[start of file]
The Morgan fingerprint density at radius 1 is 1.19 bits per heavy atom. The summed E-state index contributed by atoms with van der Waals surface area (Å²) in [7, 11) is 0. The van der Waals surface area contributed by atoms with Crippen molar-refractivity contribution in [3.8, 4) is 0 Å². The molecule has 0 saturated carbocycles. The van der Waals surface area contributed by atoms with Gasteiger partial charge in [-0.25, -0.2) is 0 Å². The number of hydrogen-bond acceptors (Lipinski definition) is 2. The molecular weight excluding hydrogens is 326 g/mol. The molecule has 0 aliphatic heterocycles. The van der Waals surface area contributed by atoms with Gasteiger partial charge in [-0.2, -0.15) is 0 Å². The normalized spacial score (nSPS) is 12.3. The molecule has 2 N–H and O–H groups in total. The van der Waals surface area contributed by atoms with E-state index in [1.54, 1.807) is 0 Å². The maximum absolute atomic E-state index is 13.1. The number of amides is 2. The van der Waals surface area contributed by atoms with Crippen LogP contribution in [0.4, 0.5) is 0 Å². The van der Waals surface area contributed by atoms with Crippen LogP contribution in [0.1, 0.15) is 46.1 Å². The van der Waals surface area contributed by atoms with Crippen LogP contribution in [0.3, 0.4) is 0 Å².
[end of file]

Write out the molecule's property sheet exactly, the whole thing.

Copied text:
The Morgan fingerprint density at radius 1 is 1.19 bits per heavy atom. The summed E-state index contributed by atoms with van der Waals surface area (Å²) in [7, 11) is 0. The van der Waals surface area contributed by atoms with Crippen molar-refractivity contribution in [3.8, 4) is 0 Å². The molecule has 0 saturated carbocycles. The van der Waals surface area contributed by atoms with Gasteiger partial charge in [-0.25, -0.2) is 0 Å². The number of hydrogen-bond acceptors (Lipinski definition) is 2. The molecular weight excluding hydrogens is 326 g/mol. The molecule has 0 aliphatic heterocycles. The van der Waals surface area contributed by atoms with Gasteiger partial charge in [-0.2, -0.15) is 0 Å². The normalized spacial score (nSPS) is 12.3. The molecule has 2 N–H and O–H groups in total. The van der Waals surface area contributed by atoms with E-state index in [1.54, 1.807) is 0 Å². The maximum absolute atomic E-state index is 13.1. The number of amides is 2. The van der Waals surface area contributed by atoms with Crippen LogP contribution in [0.4, 0.5) is 0 Å². The van der Waals surface area contributed by atoms with Crippen LogP contribution in [0.1, 0.15) is 46.1 Å². The van der Waals surface area contributed by atoms with Crippen LogP contribution in [0.3, 0.4) is 0 Å².